DEV Community

chrisedrego
chrisedrego

Posted on

MYSQL Operator: A MYSQL ❤ affair with Kubernetes

We will explore how to easily provision, backup, restore & monitor MYSQL Instances on Kubernetes the easy way using MYSQL Operator.

“Running databases in Kubernetes is one shiny disco ball that attracts a lot of limelight. Although Databases by their very nature are stateful, on the other hand, Kubernetes is more inclined towards running stateless & ephemeral applications, which makes them two different worlds apart, although to make them one ❤ we have MYSQL Operator. As there is some great amount of work done worldwide in the Open Source community by Oracle, Presslabs & Percona providing rich MySQL Operator’s which make running MYSQL on Kubernetes a hassle-free experience.”

**“And they lived happily ever after” **— Joshua Loth Liebman

What is MYSQL Operator?

Operator are applications written ontop of kubernetes which makes challenging & domain specific operations automated & easy. We are choosing *MYSQL Operator* from *Presslabs which makes running **MySQL as a service* with built-in High-Availability, Scalability & Monitoring quite simple. A single definition of MYSQL Cluster can include all the information needed for backup, storage along with MySQLD configuration.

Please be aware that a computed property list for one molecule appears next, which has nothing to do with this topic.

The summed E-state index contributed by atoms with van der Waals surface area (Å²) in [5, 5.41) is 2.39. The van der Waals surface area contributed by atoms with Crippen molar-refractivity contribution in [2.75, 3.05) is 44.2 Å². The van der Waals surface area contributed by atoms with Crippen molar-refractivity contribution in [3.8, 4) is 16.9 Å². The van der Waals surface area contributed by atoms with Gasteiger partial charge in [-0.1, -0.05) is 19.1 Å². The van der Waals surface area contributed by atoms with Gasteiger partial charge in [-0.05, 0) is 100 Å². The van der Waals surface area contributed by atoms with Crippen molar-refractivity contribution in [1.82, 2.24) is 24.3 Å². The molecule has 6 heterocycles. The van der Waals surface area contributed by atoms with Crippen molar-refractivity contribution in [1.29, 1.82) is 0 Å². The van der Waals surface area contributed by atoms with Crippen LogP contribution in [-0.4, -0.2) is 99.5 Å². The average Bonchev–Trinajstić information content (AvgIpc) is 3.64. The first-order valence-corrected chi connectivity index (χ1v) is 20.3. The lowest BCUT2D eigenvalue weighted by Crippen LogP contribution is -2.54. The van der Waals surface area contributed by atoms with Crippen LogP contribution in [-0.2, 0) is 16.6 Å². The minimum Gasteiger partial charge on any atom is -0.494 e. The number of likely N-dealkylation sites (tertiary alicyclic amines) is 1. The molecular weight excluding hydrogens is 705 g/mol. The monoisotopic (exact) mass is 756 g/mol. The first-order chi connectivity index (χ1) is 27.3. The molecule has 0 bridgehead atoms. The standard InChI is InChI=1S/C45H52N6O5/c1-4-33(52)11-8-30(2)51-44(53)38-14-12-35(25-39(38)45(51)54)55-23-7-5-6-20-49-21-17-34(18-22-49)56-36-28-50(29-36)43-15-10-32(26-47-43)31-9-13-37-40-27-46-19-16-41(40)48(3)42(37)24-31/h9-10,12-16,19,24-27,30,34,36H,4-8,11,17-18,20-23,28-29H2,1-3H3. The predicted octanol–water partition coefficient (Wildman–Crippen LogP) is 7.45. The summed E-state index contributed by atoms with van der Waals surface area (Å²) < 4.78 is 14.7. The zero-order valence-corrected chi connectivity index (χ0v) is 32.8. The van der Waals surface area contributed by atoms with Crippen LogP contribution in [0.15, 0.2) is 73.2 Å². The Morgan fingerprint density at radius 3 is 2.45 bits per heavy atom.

Architecture of MYSQL Operator

The whole infrastructure runs on top of Kubernetes, along with **Github Orchestrator** which is an open-source tools that provides a pretty intuitive UI, also we have the MYSQL Operator which does the actual heavy lifting & provisions various MySQL Nodes & Services, what’s even greater is that each MYSQL Instances has mysqld-exporter service running which can be used for monitoring.

Reason’s to use Presslabs MYSQL Operator

  • Automatic on-demand & scheduled backups.

  • Initializing new clusters from existing backups.

  • Built-in High-Availability, Scalability, Self-Healing & Monitoring.

  • Save money & Avoid vendor lock-in’s

  • Best suited for Microservices Architecture.

Prerequisite

Installing MySQL Operator using helm

It’s a simple straightforward way to install mysql-operator with helm, run the following commands, based on the version of helm installed on your machine.

Provisioning: MYSQL Cluster

Once, we are done installing MYSQL Operator the next step is to provision MYSQL cluster instance with credentials, storage & MySQL configuration.


In this case, we have configured a root password which needs to be base64 encoded, we can do that with help of base64encode, along with it we can configure mysqld configuration an persistent volume claim for storage.

List & **Describe **the available MYSQL Instances

kubectl get mysql
kubectl describe mysql/<NAME_OF_MYSQL_CLUSTER>
Enter fullscreen mode Exit fullscreen mode

Connecting to a MySQL Instance

kubectl -n mysql-operator run mysql-client --image=mysql:5.7 -it --rm --restart=Never -- /bin/bash

mysql -uroot -p'changme' -h '**mycluster-mysql.default.svc.cluster.local**' -P3306
Enter fullscreen mode Exit fullscreen mode

Exposing MYSQL Cluster Publically using Ingress

There are some minor tweaks needed in the Ingress configuration such as adding the port number along with service to be exposed when it comes to TCP Servies, i have already addressed it in this blog.